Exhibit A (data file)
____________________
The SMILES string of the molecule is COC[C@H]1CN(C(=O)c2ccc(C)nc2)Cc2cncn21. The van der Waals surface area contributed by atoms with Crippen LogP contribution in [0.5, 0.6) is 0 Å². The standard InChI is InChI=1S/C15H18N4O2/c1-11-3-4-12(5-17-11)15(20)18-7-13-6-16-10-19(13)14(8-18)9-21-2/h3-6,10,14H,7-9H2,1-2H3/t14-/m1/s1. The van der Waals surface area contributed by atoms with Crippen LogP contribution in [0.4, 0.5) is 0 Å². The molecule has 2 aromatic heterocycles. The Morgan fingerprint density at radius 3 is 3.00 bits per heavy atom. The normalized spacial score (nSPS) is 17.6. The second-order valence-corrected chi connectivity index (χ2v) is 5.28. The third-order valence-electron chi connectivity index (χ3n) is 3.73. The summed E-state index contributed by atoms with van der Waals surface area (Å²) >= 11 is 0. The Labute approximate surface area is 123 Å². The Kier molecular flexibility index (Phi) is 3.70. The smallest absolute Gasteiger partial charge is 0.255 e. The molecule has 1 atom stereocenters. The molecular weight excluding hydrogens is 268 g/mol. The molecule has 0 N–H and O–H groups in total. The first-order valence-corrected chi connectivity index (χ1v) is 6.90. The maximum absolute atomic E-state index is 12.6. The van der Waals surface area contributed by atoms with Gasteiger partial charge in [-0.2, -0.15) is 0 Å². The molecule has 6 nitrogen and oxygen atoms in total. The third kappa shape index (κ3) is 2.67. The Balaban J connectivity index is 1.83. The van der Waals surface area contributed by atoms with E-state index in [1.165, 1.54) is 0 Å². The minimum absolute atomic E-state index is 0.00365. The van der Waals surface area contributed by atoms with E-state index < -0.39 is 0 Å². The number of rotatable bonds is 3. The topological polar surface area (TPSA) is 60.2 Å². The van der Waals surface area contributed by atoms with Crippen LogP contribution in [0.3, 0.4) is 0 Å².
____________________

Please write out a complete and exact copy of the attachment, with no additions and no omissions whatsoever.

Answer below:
The SMILES string of the molecule is COC[C@H]1CN(C(=O)c2ccc(C)nc2)Cc2cncn21. The van der Waals surface area contributed by atoms with Crippen LogP contribution in [0.5, 0.6) is 0 Å². The standard InChI is InChI=1S/C15H18N4O2/c1-11-3-4-12(5-17-11)15(20)18-7-13-6-16-10-19(13)14(8-18)9-21-2/h3-6,10,14H,7-9H2,1-2H3/t14-/m1/s1. The van der Waals surface area contributed by atoms with Crippen LogP contribution in [0.4, 0.5) is 0 Å². The molecule has 2 aromatic heterocycles. The Morgan fingerprint density at radius 3 is 3.00 bits per heavy atom. The normalized spacial score (nSPS) is 17.6. The second-order valence-corrected chi connectivity index (χ2v) is 5.28. The third-order valence-electron chi connectivity index (χ3n) is 3.73. The summed E-state index contributed by atoms with van der Waals surface area (Å²) >= 11 is 0. The Labute approximate surface area is 123 Å². The Kier molecular flexibility index (Phi) is 3.70. The smallest absolute Gasteiger partial charge is 0.255 e. The molecule has 1 atom stereocenters. The molecular weight excluding hydrogens is 268 g/mol. The molecule has 0 N–H and O–H groups in total. The first-order valence-corrected chi connectivity index (χ1v) is 6.90. The maximum absolute atomic E-state index is 12.6. The van der Waals surface area contributed by atoms with Gasteiger partial charge in [-0.2, -0.15) is 0 Å². The molecule has 6 nitrogen and oxygen atoms in total. The third kappa shape index (κ3) is 2.67. The Balaban J connectivity index is 1.83. The van der Waals surface area contributed by atoms with E-state index in [1.165, 1.54) is 0 Å². The minimum absolute atomic E-state index is 0.00365. The van der Waals surface area contributed by atoms with E-state index < -0.39 is 0 Å². The number of rotatable bonds is 3. The topological polar surface area (TPSA) is 60.2 Å². The van der Waals surface area contributed by atoms with Crippen LogP contribution in [0.3, 0.4) is 0 Å².